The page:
We often make light of the way we are addicted to our phones. Everything needs a Tweet, or to be shared on Instagram. Yet there is something about Tweeting how you text and drive that seems particularly inappropriate.
The National Highway Traffic Safety Administration thinks so, too. The government agency recently directly Tweeted at people who admitted, sometimes proudly, of texting and driving.
Tweeters receive surprise messages from federal agency
Tweeters who jokingly admitted to the world about texting, eating and other forms of distracted driving got a bit of cold water thrown on their joke. The NHTSA responded to Tweets about texting and driving with direct responses such as "Not funny . . . Put down the phone and #justdrive, please - the world's a better and safer place when you do," and "if you're think you're being cool . . . you're not. Put the phone down and #justdrive, please. It's not worth it."
The NHTSA's twitter feed filled up rather quickly, although some tweeters appreciated the input less than others. In addition to the recent Tweets, the NHTSA is conducting its third advertising campaign aimed at raising awareness of the dangers of distracted driving. The ad campaign is entitled, "U Drive. U Text. U Pay."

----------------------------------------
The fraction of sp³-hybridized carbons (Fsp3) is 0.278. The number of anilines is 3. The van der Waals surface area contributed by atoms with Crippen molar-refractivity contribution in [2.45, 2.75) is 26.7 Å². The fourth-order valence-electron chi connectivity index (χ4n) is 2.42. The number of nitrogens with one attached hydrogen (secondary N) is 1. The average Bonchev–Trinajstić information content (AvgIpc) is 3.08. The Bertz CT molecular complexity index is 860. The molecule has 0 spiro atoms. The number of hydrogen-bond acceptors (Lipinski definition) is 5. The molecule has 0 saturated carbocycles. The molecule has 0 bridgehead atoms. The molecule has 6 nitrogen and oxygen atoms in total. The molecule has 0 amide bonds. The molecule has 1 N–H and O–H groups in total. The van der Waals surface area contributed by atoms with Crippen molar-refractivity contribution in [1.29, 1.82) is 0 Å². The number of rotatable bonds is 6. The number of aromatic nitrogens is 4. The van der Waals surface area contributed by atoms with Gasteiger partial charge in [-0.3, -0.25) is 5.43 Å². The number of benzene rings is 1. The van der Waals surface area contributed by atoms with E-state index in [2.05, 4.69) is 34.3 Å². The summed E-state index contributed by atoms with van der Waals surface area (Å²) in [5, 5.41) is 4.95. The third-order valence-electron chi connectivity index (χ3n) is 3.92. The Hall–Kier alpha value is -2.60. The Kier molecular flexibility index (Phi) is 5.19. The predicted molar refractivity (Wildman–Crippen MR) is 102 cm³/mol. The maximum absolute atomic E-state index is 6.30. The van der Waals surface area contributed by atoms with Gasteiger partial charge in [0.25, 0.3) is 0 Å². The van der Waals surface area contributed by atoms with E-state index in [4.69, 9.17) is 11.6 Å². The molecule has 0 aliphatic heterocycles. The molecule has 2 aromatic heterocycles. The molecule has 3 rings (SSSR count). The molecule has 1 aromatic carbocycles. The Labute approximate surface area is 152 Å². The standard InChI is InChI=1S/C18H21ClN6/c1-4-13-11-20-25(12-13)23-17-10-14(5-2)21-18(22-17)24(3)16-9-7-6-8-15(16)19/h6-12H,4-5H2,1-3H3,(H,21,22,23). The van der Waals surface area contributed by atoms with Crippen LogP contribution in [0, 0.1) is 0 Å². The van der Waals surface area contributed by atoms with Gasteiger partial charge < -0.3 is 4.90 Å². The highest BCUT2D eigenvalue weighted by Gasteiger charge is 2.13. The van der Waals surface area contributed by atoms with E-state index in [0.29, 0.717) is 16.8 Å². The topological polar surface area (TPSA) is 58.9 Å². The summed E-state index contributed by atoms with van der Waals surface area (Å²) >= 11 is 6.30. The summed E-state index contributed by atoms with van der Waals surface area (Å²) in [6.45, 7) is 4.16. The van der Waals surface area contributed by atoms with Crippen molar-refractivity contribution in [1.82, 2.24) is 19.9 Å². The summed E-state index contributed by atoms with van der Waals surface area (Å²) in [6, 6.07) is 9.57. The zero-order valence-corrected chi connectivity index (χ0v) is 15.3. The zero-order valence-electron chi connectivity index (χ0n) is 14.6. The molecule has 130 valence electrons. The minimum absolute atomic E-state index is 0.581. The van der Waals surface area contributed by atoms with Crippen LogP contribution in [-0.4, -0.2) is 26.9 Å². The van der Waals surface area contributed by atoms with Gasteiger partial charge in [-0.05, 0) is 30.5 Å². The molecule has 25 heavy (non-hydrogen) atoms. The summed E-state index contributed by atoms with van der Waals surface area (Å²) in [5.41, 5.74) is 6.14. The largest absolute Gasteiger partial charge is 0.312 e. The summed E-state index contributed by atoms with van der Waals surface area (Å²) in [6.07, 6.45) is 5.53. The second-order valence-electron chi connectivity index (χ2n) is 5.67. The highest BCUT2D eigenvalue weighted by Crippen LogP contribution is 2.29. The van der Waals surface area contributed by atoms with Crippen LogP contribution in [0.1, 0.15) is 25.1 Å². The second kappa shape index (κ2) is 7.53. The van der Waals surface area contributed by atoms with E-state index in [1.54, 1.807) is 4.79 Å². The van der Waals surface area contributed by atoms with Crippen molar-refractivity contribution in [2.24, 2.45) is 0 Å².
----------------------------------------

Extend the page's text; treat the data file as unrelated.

Distracted driving remains a problem, despite widespread efforts
For years, the NHTSA and other safety groups have attempted to curb distracted driving. Unfortunately, the behavior is still common. Distracted driving causes thousands of deaths every year, and hundreds of thousands of serious injuries.
There does not seem to be one solution to reigning in distracted driving. Many safety advocates are calling for a change in social norms regarding phone use while driving. A generation ago, it was common for some to think drunk driving was not that dangerous. Now, of course, everyone is aware of the dangers of drunk driving, even if some drivers choose to drive impaired anyway.
Similarly, creating an atmosphere where social norms change may be the best route to reduce distracted driving accidents. Ideally, we will soon be at the point where a Tweeter would not advertise distracted driving anymore than they would proudly claim to the world they regularly drive drunk. Unfortunately, however, it appears that we are not there yet, and motorists will continue to be put at risk from distracted drivers.